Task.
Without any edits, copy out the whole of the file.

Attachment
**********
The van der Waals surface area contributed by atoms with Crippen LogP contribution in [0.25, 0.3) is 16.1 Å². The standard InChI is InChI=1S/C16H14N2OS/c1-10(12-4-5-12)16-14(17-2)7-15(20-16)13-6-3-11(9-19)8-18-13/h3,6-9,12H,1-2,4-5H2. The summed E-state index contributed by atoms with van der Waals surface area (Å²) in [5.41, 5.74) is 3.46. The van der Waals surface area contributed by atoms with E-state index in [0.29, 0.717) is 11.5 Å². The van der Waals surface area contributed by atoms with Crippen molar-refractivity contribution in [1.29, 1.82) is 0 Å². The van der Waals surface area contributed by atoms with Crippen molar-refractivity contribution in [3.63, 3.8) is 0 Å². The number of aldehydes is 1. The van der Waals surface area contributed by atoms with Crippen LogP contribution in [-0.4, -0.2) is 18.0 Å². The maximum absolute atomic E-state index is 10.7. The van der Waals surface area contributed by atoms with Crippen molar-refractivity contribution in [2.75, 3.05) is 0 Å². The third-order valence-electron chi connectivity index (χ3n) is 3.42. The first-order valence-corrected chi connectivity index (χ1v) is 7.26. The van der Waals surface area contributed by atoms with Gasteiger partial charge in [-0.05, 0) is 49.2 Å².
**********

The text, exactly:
The van der Waals surface area contributed by atoms with Crippen LogP contribution in [0.25, 0.3) is 16.1 Å². The standard InChI is InChI=1S/C16H14N2OS/c1-10(12-4-5-12)16-14(17-2)7-15(20-16)13-6-3-11(9-19)8-18-13/h3,6-9,12H,1-2,4-5H2. The summed E-state index contributed by atoms with van der Waals surface area (Å²) in [5.41, 5.74) is 3.46. The van der Waals surface area contributed by atoms with E-state index in [0.29, 0.717) is 11.5 Å². The van der Waals surface area contributed by atoms with Crippen molar-refractivity contribution in [1.29, 1.82) is 0 Å². The van der Waals surface area contributed by atoms with Crippen molar-refractivity contribution in [3.63, 3.8) is 0 Å². The number of aldehydes is 1. The van der Waals surface area contributed by atoms with Crippen LogP contribution in [-0.4, -0.2) is 18.0 Å². The maximum absolute atomic E-state index is 10.7. The van der Waals surface area contributed by atoms with Crippen molar-refractivity contribution in [2.75, 3.05) is 0 Å². The third-order valence-electron chi connectivity index (χ3n) is 3.42. The first-order valence-corrected chi connectivity index (χ1v) is 7.26. The van der Waals surface area contributed by atoms with Gasteiger partial charge in [-0.05, 0) is 49.2 Å².